I am a non-Christian. This doesn’t mean that I do not read works that focus on the Christian faith. I do, as I believe every faith has something good to teach each one of us. That’s how I took up Who Told You That You Were Naked? as my latest read. I completed the book within a week and I have thoroughly enjoyed reading this one. Honestly, there is just so much to learn and absorb in this book that renders it almost impossible to rush through any of the chapters. One thing I can tell you about this book is this: take your time to read it, take breaks in between to allow your mind to savor what was just revealed to you, and see how it applies to your personal situation in life. It really helps.
A glance through the short blurb on the back cover of the book gives us some information about the author—William E. Combs. A retired Presbyterian minister, Bill Combs holds Master of Divinity and Doctor of Ministry degrees from the Fuller Theological Seminary. Leveraging his knowledge and experience in this book, the author reevaluates the story of Adam and Eve in the Garden of Eden. The key argument that the author makes is that—all our lives—we have misunderstood everything about “The Fall” and most of the message conveyed in the Bible. Our definition of “sin” is misplaced. No, sin isn’t a series of transgressions; rather, it is the knowledge we have inherited from Adam and Eve, which permits us to identify and analyze good and evil.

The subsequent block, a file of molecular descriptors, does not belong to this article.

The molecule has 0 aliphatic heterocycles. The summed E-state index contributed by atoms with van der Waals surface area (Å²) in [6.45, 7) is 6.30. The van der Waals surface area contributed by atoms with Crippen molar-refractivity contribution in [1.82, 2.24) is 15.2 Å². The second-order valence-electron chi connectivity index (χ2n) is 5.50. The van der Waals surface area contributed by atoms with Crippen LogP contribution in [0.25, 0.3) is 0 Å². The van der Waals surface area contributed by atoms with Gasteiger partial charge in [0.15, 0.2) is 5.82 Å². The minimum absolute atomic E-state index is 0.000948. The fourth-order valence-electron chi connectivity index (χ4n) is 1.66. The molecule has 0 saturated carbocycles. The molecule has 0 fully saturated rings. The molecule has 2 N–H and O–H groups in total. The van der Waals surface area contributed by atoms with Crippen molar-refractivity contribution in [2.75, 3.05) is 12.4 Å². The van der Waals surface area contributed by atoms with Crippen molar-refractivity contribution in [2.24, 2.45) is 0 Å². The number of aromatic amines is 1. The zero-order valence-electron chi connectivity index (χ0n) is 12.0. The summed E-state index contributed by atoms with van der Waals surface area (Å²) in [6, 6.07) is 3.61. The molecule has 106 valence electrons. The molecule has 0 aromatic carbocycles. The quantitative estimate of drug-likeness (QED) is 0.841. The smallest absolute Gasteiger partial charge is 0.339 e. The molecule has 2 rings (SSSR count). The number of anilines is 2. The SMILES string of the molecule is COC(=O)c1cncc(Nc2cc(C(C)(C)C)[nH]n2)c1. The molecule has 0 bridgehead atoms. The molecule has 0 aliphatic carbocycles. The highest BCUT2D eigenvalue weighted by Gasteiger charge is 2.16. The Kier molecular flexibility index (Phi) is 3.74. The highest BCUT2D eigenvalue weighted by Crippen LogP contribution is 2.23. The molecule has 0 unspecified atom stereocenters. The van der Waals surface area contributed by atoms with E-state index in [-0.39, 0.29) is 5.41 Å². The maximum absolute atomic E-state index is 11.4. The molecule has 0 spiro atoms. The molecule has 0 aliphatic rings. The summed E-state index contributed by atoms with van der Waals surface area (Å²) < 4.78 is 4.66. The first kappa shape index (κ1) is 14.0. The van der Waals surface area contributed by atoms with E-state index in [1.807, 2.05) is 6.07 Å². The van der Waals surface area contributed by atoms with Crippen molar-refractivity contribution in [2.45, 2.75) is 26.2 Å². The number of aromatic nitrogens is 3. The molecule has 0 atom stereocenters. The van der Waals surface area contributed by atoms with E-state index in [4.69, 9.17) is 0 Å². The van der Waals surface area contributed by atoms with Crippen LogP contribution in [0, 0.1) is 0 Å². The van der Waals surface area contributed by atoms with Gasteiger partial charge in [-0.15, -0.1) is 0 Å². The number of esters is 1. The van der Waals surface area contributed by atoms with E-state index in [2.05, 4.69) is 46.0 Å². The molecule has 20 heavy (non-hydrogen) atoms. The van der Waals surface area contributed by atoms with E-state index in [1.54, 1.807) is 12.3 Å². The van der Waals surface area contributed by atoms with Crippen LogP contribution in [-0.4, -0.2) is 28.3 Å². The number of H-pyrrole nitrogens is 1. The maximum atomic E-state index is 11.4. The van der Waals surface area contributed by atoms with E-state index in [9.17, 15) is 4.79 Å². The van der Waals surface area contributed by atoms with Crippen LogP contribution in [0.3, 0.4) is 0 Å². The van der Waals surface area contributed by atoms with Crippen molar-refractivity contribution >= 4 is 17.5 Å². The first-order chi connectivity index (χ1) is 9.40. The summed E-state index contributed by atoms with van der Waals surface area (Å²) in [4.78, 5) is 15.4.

The book has just 10 chapters, each of which present a set of questions to us at the end that help us question our own understanding of the content of the chapters and also include open questions that we could discuss with a group of others interested in the subject. It is my personal opinion that asking ourselves these questions can increase our belief and our connection with God. Who knows, this might help us keep away from questioning his existence each time we encounter roadblocks in life!
Of all the sections in the book, my favorite was that which talked about the reason why God put the tree with the forbidden fruit right smack in the middle of the Garden. He could have chosen to not have that tree around in the first place and, thereby, completely uprooted (pun intended) all chanced of Adam and Eve succumbing to temptation. To top all of that, God also offered this couple the choice of path they could take in this matter—eat the fruit or continue to be his obedient creations. The author has inspired me to take some of the lessons offered in the book quite seriously and alter some of my own habits to have more faith in God every living minute of my life. It might sound easy, but I know it will be quite an uphill task. But then, I am positive.
One flaw I noticed in the grand scheme of the book is the author’s inclination to speculate. He makes some presumptions throughout some parts of the book about the biblical content that are instances of unadulterated conjecture. Most theories he presents in the book are absolutely impressive and convincing; however, these other theories have little in the form of substantiation to help us truly believe them.
Nevertheless, this book is brimming with wisdom and insight from the author. Therefore, I recommend it to all readers looking for a sound Christian faith book. In addition to the author’s point of view on the diverse aspects relating to Christianity, you will also come across some instances in the book where he describes some wonderful stories about how God communicated with him and his wife and how that transformed their lives completely. I found some minor spelling and grammar mistakes, but these issues certainly aren’t enough to stop me from rating this book 3 out of 4 stars.